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# Steady state material balances on a separation train

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MaterialBalances.mw

Steady State Material Balances on a Separation Train

 > restart:

We begin by creating a list of component identities. We could use numbers, chemical formulae, the component names; here we use the first letter of the component names.

 > components:=[X,S,T,B]; Next, we create a list of units.  This problem has three distillation columns which shall be identified as follows:

 > units :=[Col1,Col2, Col3]; The streams will also have to be identified.  Again, we could use any indexing method that is convenient.  Here we number the streams

 > Streams:=[seq(i,i=1..7)]; The number of streams is

 > NumStreams := nops(Streams); The next step is to set up the material balances.  To help us do this in a systematic way we create lists of the input streams to and output streams leaving each process unit.  The streams entering and leaving the first distillation column are

 > Inputs[Col1]:=; Outputs[Col1]:=[2,3];  The streams entering and leaving the second column are

 > Inputs[Col2]:=; Outputs[Col2]:=[4,5];  and the streams entering and leaving the third column are

 > Inputs[Col3]:=; Outputs[Col3]:=[6,7];  The component material balances for all units can now be created automatically as follows:

 > j:='j': i:='i': for u in units do  lprint(`Material Balances for `,u);  for i in components do    CMB[i,u] := add( F[j] * x[i,j], j = Inputs[u]) = add( F[j] * x[i,j], j = Outputs[u]);    print(CMB[i,u]); od; od;

`Material Balances for `, Col1    `Material Balances for `, Col2    `Material Balances for `, Col3    In the above Maple construction we have created the component material balances for each component (the inner loop) and for each process unit (the outer loop).

The total molar flows are given the symbol
F and x refers to the mole fraction of  some component.  The first index of the component mole fraction identifies the component in question, the second associates that quantity with a particular process stream.  This double loop will work with all simple material balances regardless of complexity provided we have identified the components, the units and the input and output streams associated with each unit.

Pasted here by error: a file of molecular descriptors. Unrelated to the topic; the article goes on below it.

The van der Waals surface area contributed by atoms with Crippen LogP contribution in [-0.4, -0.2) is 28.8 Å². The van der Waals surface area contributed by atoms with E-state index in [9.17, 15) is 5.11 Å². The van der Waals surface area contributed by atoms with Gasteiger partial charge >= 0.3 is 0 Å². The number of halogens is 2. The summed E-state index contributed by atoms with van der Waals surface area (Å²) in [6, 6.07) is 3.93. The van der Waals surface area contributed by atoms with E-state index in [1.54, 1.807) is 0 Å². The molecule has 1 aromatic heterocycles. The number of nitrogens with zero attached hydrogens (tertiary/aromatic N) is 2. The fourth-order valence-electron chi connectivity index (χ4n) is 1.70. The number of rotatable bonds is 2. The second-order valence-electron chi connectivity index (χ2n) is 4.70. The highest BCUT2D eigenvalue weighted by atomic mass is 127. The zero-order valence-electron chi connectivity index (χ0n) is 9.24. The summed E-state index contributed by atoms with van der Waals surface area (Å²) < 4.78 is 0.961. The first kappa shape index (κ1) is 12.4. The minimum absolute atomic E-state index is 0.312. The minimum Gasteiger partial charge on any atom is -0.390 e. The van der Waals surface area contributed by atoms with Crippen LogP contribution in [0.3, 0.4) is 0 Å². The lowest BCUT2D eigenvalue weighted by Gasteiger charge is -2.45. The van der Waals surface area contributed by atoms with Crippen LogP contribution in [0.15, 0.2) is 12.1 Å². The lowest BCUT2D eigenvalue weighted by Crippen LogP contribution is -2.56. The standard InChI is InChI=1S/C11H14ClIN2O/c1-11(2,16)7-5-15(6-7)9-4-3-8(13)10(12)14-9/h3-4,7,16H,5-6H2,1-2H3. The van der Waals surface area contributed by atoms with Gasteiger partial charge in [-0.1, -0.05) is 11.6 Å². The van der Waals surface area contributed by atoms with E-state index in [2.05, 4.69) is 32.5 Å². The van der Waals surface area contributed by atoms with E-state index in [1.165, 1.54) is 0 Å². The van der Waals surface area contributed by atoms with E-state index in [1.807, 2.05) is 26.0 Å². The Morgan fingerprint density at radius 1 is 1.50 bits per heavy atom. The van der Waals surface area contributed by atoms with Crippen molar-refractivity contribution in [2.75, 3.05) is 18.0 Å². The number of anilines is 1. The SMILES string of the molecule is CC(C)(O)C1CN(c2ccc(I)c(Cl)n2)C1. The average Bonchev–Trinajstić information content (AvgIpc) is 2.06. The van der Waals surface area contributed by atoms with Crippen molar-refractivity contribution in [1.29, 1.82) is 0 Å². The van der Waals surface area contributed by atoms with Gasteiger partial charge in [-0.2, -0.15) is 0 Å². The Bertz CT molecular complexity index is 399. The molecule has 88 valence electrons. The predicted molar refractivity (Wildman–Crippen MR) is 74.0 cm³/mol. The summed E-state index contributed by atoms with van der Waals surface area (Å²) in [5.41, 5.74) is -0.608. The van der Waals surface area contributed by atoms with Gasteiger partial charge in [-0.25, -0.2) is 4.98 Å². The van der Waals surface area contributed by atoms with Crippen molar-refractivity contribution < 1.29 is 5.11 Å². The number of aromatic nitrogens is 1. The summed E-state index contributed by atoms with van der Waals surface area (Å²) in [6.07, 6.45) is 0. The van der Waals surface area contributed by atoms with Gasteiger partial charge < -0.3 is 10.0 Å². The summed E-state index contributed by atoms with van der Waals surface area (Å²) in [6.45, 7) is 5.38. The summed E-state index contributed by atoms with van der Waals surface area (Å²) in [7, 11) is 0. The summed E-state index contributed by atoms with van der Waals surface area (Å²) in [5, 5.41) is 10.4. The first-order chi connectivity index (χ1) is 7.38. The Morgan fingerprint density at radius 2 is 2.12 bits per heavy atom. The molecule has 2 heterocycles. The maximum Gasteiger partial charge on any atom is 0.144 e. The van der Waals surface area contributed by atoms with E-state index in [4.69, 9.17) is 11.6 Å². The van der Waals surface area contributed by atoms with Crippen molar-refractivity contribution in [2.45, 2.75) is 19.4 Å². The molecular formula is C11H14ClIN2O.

The mole fraction summation equations can be created as follows:

 > SumEqn:='SumEqn': i:='i': for j in Streams do   SumEqn[j]:=add(x[i,j],i=components)=1;   print(SumEqn[j]); od:       The component material balances and the mole fraction summation equations comprise the complete set of independent equations for this kind of problem.  Any other balance equation can be created from simple combinations of these equations.

We now create a set independent equations to describe the flowsheet

 > Eqns:={seq(seq(CMB[i,u],i=components),u=Units),seq(SumEqn[j],j=Streams)}; The list of variables appearing in these equations is easily found

 > Vars := indets(Eqns,name); and we can count them using the nops function:

 > Nvars := nops(%); The number of equations is computed in a similar way

 > Neqns:=nops(Eqns); The number of degrees of freedom is the difference between these two numbers

 > DegFree:=Nvars-Neqns; This is the number of  variables that we must specify before we have a consistent set of equations that can be solved (numerically, at least).

We know the flow and composition of the feed stream (note that only three of the feed mole fractions are specified).

 > Specs:=F=70; > Specs:=x[X,1]=0.15; Specs:=x[S,1]=0.25; Specs:=x[T,1]=0.4;   We need to specify another 12 variables and must look to the problem statement to find out what other specifications we may make.

In the problem as posed the composition of all final product streams is given. However, in view of the mole fraction summation equations we may only specify 3 from each stream; the choice of which to omit is arbitrary - we leave out the lowest mole fraction in most cases.

 > Specs:=x[X,4]=0.07; Specs:=x[B,4]=0.35; Specs := x[T,4]=0.54;   > Specs:=x[X,5]=0.18; Specs:=x[B,5]=0.16; Specs := x[T,5]=0.42;   > Specs:=x[X,6]=0.15; Specs:=x[B,6]=0.21; Specs := x[T,6]=0.54;   > Specs:=x[X,7]=0.24; Specs:=x[S,7]=0.65; Specs := x[T,7]=0.10;   We now have the right number of specification equations which we combine in a set

 > SpecEqns := {seq(Specs[l],l=1..DegFree)}; > nops(SpecEqns); We augment the set of equations with the specification equations

 > AllEqns := Eqns union SpecEqns;  We check to see if the numbers of equations and variables are the same.

 > nops(AllEqns); nops(Vars);  Now we can ask Maple to solve the equations.

 > result:=solve(AllEqns,Vars); We check the solution by substituting the result into the equations.

 > subs(result,Eqns);  >

and we see that the result that Maple computed does indeed satisfy the equations.